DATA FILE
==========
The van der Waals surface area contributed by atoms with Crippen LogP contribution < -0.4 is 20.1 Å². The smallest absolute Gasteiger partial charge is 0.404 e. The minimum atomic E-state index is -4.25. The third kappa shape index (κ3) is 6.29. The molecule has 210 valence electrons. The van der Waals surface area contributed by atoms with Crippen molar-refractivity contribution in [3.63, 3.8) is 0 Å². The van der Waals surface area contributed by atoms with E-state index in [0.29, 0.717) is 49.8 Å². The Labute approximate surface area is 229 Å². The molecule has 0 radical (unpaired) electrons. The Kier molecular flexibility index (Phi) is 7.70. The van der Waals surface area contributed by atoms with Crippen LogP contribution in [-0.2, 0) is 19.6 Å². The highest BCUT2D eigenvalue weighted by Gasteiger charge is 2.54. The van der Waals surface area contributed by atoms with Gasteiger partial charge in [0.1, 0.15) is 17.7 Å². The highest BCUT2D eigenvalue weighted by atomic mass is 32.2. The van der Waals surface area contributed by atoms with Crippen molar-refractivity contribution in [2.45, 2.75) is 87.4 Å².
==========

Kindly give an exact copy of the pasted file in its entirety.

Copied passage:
The van der Waals surface area contributed by atoms with Crippen LogP contribution < -0.4 is 20.1 Å². The smallest absolute Gasteiger partial charge is 0.404 e. The minimum atomic E-state index is -4.25. The third kappa shape index (κ3) is 6.29. The molecule has 210 valence electrons. The van der Waals surface area contributed by atoms with Crippen molar-refractivity contribution in [3.63, 3.8) is 0 Å². The van der Waals surface area contributed by atoms with E-state index in [0.29, 0.717) is 49.8 Å². The Labute approximate surface area is 229 Å². The molecule has 0 radical (unpaired) electrons. The Kier molecular flexibility index (Phi) is 7.70. The van der Waals surface area contributed by atoms with Crippen LogP contribution in [-0.2, 0) is 19.6 Å². The highest BCUT2D eigenvalue weighted by Gasteiger charge is 2.54. The van der Waals surface area contributed by atoms with Gasteiger partial charge in [0.1, 0.15) is 17.7 Å². The highest BCUT2D eigenvalue weighted by atomic mass is 32.2. The van der Waals surface area contributed by atoms with Crippen molar-refractivity contribution in [2.45, 2.75) is 87.4 Å².